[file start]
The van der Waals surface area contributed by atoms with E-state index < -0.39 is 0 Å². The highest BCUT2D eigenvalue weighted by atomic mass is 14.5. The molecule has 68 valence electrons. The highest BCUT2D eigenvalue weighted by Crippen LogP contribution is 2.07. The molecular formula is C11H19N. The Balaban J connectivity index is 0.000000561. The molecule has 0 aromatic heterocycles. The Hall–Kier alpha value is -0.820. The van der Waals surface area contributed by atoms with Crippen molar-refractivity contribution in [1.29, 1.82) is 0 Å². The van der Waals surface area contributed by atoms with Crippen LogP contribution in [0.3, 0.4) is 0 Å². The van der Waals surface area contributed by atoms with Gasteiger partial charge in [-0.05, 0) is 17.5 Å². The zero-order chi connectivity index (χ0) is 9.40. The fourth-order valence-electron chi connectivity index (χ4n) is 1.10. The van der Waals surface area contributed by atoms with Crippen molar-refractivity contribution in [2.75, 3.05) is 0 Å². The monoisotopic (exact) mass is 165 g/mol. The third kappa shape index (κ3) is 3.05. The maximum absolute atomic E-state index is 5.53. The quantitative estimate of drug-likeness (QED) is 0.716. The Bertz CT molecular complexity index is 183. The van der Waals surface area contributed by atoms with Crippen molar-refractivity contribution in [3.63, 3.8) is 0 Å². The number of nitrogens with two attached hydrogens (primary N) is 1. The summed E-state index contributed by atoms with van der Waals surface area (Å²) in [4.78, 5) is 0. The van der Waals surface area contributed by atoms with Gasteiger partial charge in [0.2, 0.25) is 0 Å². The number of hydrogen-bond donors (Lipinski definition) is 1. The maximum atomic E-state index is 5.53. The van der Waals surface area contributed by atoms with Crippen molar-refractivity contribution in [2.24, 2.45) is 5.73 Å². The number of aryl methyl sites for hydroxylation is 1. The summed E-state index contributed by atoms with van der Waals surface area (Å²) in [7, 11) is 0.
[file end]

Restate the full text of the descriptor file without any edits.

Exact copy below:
The van der Waals surface area contributed by atoms with E-state index < -0.39 is 0 Å². The highest BCUT2D eigenvalue weighted by atomic mass is 14.5. The molecule has 68 valence electrons. The highest BCUT2D eigenvalue weighted by Crippen LogP contribution is 2.07. The molecular formula is C11H19N. The Balaban J connectivity index is 0.000000561. The molecule has 0 aromatic heterocycles. The Hall–Kier alpha value is -0.820. The van der Waals surface area contributed by atoms with Crippen molar-refractivity contribution in [1.29, 1.82) is 0 Å². The van der Waals surface area contributed by atoms with Crippen LogP contribution in [0.3, 0.4) is 0 Å². The van der Waals surface area contributed by atoms with Gasteiger partial charge in [-0.05, 0) is 17.5 Å². The zero-order chi connectivity index (χ0) is 9.40. The fourth-order valence-electron chi connectivity index (χ4n) is 1.10. The van der Waals surface area contributed by atoms with Crippen molar-refractivity contribution in [2.75, 3.05) is 0 Å². The monoisotopic (exact) mass is 165 g/mol. The third kappa shape index (κ3) is 3.05. The maximum absolute atomic E-state index is 5.53. The quantitative estimate of drug-likeness (QED) is 0.716. The Bertz CT molecular complexity index is 183. The van der Waals surface area contributed by atoms with Crippen molar-refractivity contribution in [3.63, 3.8) is 0 Å². The number of nitrogens with two attached hydrogens (primary N) is 1. The summed E-state index contributed by atoms with van der Waals surface area (Å²) in [4.78, 5) is 0. The van der Waals surface area contributed by atoms with Gasteiger partial charge in [0.2, 0.25) is 0 Å². The number of hydrogen-bond donors (Lipinski definition) is 1. The maximum atomic E-state index is 5.53. The van der Waals surface area contributed by atoms with Crippen molar-refractivity contribution in [2.24, 2.45) is 5.73 Å². The number of aryl methyl sites for hydroxylation is 1. The summed E-state index contributed by atoms with van der Waals surface area (Å²) in [7, 11) is 0.